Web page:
The Role of the Classical Complement Cascade in Synapse Loss During Development and Glaucoma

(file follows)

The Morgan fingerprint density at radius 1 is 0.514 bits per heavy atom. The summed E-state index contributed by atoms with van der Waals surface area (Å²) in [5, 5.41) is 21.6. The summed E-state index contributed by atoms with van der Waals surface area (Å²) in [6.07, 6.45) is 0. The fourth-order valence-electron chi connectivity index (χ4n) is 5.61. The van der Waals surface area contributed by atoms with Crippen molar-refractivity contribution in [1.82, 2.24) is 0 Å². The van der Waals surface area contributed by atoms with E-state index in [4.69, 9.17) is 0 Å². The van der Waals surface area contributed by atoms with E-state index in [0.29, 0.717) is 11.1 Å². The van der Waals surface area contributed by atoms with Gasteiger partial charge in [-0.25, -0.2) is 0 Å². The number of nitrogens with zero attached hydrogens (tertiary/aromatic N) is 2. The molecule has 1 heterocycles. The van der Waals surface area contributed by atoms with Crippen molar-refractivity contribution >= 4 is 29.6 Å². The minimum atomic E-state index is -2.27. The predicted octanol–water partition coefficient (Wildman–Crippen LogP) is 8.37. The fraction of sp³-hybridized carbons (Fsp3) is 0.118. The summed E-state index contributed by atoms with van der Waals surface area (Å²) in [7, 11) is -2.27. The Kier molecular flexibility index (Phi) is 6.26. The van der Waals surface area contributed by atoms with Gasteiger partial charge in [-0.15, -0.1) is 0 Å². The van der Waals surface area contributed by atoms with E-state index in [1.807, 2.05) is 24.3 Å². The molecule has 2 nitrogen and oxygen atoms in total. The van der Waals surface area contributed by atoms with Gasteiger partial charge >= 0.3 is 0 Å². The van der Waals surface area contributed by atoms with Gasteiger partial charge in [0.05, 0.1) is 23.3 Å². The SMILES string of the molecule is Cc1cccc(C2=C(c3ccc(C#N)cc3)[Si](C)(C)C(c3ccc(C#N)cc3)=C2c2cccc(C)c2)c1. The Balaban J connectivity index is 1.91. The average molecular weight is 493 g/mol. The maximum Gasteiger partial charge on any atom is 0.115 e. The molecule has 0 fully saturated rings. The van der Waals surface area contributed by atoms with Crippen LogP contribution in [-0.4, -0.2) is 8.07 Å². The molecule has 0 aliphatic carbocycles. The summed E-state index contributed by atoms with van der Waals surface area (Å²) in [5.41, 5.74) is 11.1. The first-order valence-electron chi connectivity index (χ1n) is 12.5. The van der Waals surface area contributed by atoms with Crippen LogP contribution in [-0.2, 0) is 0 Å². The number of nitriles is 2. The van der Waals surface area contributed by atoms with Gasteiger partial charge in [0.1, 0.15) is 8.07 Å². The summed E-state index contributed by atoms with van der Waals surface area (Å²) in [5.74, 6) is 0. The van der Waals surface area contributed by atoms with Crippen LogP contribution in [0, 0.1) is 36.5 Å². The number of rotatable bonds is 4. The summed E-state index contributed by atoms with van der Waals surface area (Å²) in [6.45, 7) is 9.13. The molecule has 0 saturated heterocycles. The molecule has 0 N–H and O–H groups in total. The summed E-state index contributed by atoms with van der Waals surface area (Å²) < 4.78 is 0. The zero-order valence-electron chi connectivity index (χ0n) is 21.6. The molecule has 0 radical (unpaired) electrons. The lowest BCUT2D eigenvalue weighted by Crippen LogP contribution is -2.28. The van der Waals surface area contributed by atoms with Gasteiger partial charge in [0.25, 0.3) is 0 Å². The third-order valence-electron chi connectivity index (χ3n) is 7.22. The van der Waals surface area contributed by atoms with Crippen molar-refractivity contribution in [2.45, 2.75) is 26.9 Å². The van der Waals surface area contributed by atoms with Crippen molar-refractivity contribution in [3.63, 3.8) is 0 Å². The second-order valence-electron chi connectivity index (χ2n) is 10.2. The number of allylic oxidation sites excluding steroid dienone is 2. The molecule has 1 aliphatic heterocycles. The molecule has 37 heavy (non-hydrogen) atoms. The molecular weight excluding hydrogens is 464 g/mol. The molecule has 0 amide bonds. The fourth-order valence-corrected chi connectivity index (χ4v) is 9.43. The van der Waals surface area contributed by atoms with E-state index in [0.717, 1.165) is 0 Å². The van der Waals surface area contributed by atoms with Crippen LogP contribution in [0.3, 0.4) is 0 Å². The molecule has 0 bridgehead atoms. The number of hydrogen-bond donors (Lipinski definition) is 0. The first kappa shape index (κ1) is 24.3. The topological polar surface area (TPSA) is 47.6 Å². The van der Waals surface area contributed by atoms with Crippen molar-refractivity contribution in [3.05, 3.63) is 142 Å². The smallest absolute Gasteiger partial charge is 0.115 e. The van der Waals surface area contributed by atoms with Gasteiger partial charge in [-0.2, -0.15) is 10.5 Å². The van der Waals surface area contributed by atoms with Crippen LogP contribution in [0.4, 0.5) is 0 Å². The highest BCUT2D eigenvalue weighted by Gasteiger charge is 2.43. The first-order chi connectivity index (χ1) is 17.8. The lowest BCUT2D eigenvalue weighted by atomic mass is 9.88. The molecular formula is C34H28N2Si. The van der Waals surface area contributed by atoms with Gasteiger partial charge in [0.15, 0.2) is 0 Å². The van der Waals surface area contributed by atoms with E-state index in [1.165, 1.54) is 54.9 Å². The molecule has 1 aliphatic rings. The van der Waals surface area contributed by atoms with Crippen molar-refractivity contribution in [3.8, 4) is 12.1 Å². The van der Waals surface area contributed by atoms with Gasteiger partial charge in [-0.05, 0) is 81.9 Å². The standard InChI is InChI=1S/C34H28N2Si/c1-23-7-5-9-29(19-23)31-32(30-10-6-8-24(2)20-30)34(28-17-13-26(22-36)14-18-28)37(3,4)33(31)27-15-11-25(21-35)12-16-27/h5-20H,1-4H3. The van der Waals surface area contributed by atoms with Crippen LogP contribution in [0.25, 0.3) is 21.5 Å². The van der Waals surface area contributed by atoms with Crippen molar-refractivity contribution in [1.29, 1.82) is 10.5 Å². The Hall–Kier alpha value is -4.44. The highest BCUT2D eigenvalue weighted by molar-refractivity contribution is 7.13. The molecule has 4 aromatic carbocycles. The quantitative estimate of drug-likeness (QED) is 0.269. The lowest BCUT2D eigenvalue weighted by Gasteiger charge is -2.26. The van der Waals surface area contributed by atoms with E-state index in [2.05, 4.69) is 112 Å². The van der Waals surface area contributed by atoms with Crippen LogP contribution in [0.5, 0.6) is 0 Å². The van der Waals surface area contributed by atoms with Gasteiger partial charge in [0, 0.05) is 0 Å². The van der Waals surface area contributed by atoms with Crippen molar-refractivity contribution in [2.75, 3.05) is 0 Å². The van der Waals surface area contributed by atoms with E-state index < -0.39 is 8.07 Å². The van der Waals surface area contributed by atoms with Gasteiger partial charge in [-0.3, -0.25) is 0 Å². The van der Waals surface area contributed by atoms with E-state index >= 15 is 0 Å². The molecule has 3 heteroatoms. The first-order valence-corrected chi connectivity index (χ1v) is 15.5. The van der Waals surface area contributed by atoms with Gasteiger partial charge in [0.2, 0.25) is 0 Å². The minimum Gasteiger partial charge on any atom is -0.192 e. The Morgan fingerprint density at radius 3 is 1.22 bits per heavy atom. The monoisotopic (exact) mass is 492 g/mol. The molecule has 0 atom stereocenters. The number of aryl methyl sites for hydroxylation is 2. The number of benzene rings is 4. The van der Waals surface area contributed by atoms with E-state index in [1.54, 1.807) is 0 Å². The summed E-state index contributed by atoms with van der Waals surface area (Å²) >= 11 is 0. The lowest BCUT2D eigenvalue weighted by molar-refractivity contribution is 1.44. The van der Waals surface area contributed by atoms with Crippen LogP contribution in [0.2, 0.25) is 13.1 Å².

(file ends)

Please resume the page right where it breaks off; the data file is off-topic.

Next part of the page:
Glaucoma is one of the leading causes of vision loss worldwide, yet the signals that initiate the progressive degeneration of optic nerve axons and the selective loss of retinal ganglion neurons (RGCs) remain elusive. Reactive gliosis, release of inflammatory cytokines, and complement upregulation all occur in the early stages of glaucoma in several disease models. Recent work has implicated the classical complement cascade in the elimination of excess synaptic connections in the developing visual system and in early synapse loss associated with glaucoma, suggesting that mechanisms of developmental synapse elimination may be aberrantly re-activated in glaucoma. This review describes current evidence in support of this “synaptic” hypothesis and places complement in the context of other well-described mechanisms of neurodegeneration occurring in the glaucomatous eye.
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